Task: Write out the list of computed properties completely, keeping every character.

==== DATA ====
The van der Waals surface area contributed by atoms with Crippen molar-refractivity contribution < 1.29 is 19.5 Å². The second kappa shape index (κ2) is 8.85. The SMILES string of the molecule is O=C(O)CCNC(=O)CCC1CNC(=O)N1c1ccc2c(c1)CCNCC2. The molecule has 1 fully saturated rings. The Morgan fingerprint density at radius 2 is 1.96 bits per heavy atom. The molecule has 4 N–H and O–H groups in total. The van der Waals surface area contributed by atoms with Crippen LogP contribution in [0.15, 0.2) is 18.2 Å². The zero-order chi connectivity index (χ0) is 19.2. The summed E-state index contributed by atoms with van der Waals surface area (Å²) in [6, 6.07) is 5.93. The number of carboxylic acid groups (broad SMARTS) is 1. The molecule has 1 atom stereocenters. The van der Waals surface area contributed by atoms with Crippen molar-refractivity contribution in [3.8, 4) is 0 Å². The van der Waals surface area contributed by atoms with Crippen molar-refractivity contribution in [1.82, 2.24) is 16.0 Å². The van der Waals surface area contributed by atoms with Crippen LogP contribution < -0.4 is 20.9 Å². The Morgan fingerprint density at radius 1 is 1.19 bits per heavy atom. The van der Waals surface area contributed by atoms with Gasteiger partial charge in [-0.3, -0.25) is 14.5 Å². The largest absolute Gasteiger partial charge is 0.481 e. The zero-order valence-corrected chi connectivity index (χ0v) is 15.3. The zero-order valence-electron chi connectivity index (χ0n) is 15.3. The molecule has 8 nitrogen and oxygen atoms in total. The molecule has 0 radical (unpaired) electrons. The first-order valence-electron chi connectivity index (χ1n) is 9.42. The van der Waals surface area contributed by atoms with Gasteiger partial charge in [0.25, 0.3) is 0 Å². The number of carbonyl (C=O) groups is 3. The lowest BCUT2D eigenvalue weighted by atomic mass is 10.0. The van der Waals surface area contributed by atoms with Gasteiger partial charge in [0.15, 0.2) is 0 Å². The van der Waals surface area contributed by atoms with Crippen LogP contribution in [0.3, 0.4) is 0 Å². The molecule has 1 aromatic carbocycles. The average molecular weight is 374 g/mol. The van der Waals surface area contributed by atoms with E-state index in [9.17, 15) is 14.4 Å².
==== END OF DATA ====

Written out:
The van der Waals surface area contributed by atoms with Crippen molar-refractivity contribution < 1.29 is 19.5 Å². The second kappa shape index (κ2) is 8.85. The SMILES string of the molecule is O=C(O)CCNC(=O)CCC1CNC(=O)N1c1ccc2c(c1)CCNCC2. The molecule has 1 fully saturated rings. The Morgan fingerprint density at radius 2 is 1.96 bits per heavy atom. The molecule has 4 N–H and O–H groups in total. The van der Waals surface area contributed by atoms with Crippen LogP contribution in [0.15, 0.2) is 18.2 Å². The zero-order chi connectivity index (χ0) is 19.2. The summed E-state index contributed by atoms with van der Waals surface area (Å²) in [6, 6.07) is 5.93. The number of carboxylic acid groups (broad SMARTS) is 1. The molecule has 1 atom stereocenters. The van der Waals surface area contributed by atoms with Crippen molar-refractivity contribution in [3.8, 4) is 0 Å². The van der Waals surface area contributed by atoms with Crippen molar-refractivity contribution in [1.82, 2.24) is 16.0 Å². The van der Waals surface area contributed by atoms with Crippen LogP contribution < -0.4 is 20.9 Å². The Morgan fingerprint density at radius 1 is 1.19 bits per heavy atom. The van der Waals surface area contributed by atoms with Gasteiger partial charge in [-0.3, -0.25) is 14.5 Å². The largest absolute Gasteiger partial charge is 0.481 e. The zero-order valence-corrected chi connectivity index (χ0v) is 15.3. The zero-order valence-electron chi connectivity index (χ0n) is 15.3. The molecule has 8 nitrogen and oxygen atoms in total. The molecule has 0 radical (unpaired) electrons. The first-order valence-electron chi connectivity index (χ1n) is 9.42. The van der Waals surface area contributed by atoms with Gasteiger partial charge in [0.25, 0.3) is 0 Å². The number of carbonyl (C=O) groups is 3. The lowest BCUT2D eigenvalue weighted by atomic mass is 10.0. The van der Waals surface area contributed by atoms with Gasteiger partial charge in [0.15, 0.2) is 0 Å². The van der Waals surface area contributed by atoms with Crippen LogP contribution in [0.3, 0.4) is 0 Å². The molecule has 1 aromatic carbocycles. The average molecular weight is 374 g/mol. The van der Waals surface area contributed by atoms with E-state index in [9.17, 15) is 14.4 Å².